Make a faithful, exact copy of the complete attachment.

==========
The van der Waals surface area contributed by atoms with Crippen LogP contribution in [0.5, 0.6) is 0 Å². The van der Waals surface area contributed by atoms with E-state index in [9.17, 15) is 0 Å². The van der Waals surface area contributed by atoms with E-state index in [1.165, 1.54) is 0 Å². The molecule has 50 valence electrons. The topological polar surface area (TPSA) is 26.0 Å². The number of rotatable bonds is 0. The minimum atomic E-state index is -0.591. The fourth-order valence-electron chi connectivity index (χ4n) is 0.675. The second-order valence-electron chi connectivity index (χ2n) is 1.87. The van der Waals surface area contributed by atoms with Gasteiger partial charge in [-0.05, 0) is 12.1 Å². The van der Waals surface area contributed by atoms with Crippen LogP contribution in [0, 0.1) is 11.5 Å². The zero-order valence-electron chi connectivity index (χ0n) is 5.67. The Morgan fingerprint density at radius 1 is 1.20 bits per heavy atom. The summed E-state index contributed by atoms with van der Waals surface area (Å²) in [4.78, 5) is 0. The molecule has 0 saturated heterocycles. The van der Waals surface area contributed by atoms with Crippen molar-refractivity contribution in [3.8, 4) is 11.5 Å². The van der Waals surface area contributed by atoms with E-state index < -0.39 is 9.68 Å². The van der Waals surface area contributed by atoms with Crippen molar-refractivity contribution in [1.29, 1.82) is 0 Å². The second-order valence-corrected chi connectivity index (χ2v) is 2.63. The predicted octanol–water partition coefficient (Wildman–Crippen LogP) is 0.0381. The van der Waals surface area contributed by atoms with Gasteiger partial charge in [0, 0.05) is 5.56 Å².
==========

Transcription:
The van der Waals surface area contributed by atoms with Crippen LogP contribution in [0.5, 0.6) is 0 Å². The van der Waals surface area contributed by atoms with E-state index in [9.17, 15) is 0 Å². The van der Waals surface area contributed by atoms with E-state index in [1.165, 1.54) is 0 Å². The molecule has 50 valence electrons. The topological polar surface area (TPSA) is 26.0 Å². The number of rotatable bonds is 0. The minimum atomic E-state index is -0.591. The fourth-order valence-electron chi connectivity index (χ4n) is 0.675. The second-order valence-electron chi connectivity index (χ2n) is 1.87. The van der Waals surface area contributed by atoms with Gasteiger partial charge in [-0.05, 0) is 12.1 Å². The van der Waals surface area contributed by atoms with Crippen LogP contribution in [0, 0.1) is 11.5 Å². The zero-order valence-electron chi connectivity index (χ0n) is 5.67. The Morgan fingerprint density at radius 1 is 1.20 bits per heavy atom. The summed E-state index contributed by atoms with van der Waals surface area (Å²) in [4.78, 5) is 0. The molecule has 0 saturated heterocycles. The van der Waals surface area contributed by atoms with Crippen molar-refractivity contribution in [3.8, 4) is 11.5 Å². The van der Waals surface area contributed by atoms with E-state index < -0.39 is 9.68 Å². The van der Waals surface area contributed by atoms with Crippen molar-refractivity contribution in [1.29, 1.82) is 0 Å². The second-order valence-corrected chi connectivity index (χ2v) is 2.63. The predicted octanol–water partition coefficient (Wildman–Crippen LogP) is 0.0381. The van der Waals surface area contributed by atoms with Gasteiger partial charge in [0, 0.05) is 5.56 Å².